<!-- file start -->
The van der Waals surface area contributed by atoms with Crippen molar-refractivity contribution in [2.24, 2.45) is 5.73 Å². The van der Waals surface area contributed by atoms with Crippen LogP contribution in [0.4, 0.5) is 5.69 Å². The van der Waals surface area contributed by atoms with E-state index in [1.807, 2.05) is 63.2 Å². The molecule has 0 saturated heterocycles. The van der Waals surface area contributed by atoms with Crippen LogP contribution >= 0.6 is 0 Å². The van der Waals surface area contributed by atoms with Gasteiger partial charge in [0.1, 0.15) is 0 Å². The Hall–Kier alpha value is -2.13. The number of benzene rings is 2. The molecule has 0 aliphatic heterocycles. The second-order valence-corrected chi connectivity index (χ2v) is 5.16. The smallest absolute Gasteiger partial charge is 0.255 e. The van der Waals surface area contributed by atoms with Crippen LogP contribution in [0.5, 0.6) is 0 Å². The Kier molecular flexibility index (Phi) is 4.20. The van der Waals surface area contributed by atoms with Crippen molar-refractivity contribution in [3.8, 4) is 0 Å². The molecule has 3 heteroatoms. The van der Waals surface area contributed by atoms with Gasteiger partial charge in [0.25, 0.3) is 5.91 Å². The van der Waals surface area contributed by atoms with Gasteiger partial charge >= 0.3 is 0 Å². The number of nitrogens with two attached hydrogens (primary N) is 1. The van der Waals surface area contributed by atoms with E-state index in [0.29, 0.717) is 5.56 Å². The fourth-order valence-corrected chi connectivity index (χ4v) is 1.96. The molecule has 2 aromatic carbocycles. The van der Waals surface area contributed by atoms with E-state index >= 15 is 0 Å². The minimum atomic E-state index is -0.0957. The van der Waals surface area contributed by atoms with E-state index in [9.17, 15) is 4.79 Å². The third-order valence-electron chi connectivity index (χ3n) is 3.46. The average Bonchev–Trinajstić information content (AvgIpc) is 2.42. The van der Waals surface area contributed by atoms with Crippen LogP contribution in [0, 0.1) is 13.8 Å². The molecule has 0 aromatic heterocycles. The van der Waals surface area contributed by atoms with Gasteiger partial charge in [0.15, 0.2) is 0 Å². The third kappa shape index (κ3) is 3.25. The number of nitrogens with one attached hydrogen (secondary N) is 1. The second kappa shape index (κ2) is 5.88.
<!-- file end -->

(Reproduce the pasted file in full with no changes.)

The van der Waals surface area contributed by atoms with Crippen molar-refractivity contribution in [2.24, 2.45) is 5.73 Å². The van der Waals surface area contributed by atoms with Crippen LogP contribution in [0.4, 0.5) is 5.69 Å². The van der Waals surface area contributed by atoms with E-state index in [1.807, 2.05) is 63.2 Å². The molecule has 0 saturated heterocycles. The van der Waals surface area contributed by atoms with Crippen LogP contribution >= 0.6 is 0 Å². The van der Waals surface area contributed by atoms with Gasteiger partial charge in [0.1, 0.15) is 0 Å². The Hall–Kier alpha value is -2.13. The number of benzene rings is 2. The molecule has 0 aliphatic heterocycles. The second-order valence-corrected chi connectivity index (χ2v) is 5.16. The smallest absolute Gasteiger partial charge is 0.255 e. The van der Waals surface area contributed by atoms with Crippen LogP contribution in [0.5, 0.6) is 0 Å². The Kier molecular flexibility index (Phi) is 4.20. The van der Waals surface area contributed by atoms with Crippen molar-refractivity contribution in [3.8, 4) is 0 Å². The molecule has 3 heteroatoms. The van der Waals surface area contributed by atoms with Gasteiger partial charge in [0.25, 0.3) is 5.91 Å². The van der Waals surface area contributed by atoms with Gasteiger partial charge >= 0.3 is 0 Å². The number of nitrogens with two attached hydrogens (primary N) is 1. The van der Waals surface area contributed by atoms with E-state index in [0.29, 0.717) is 5.56 Å². The fourth-order valence-corrected chi connectivity index (χ4v) is 1.96. The molecule has 2 aromatic carbocycles. The van der Waals surface area contributed by atoms with E-state index >= 15 is 0 Å². The minimum atomic E-state index is -0.0957. The van der Waals surface area contributed by atoms with E-state index in [9.17, 15) is 4.79 Å². The third-order valence-electron chi connectivity index (χ3n) is 3.46. The average Bonchev–Trinajstić information content (AvgIpc) is 2.42. The van der Waals surface area contributed by atoms with Crippen LogP contribution in [0, 0.1) is 13.8 Å². The molecule has 0 aromatic heterocycles. The van der Waals surface area contributed by atoms with Gasteiger partial charge in [0.15, 0.2) is 0 Å². The third kappa shape index (κ3) is 3.25. The number of nitrogens with one attached hydrogen (secondary N) is 1. The second kappa shape index (κ2) is 5.88.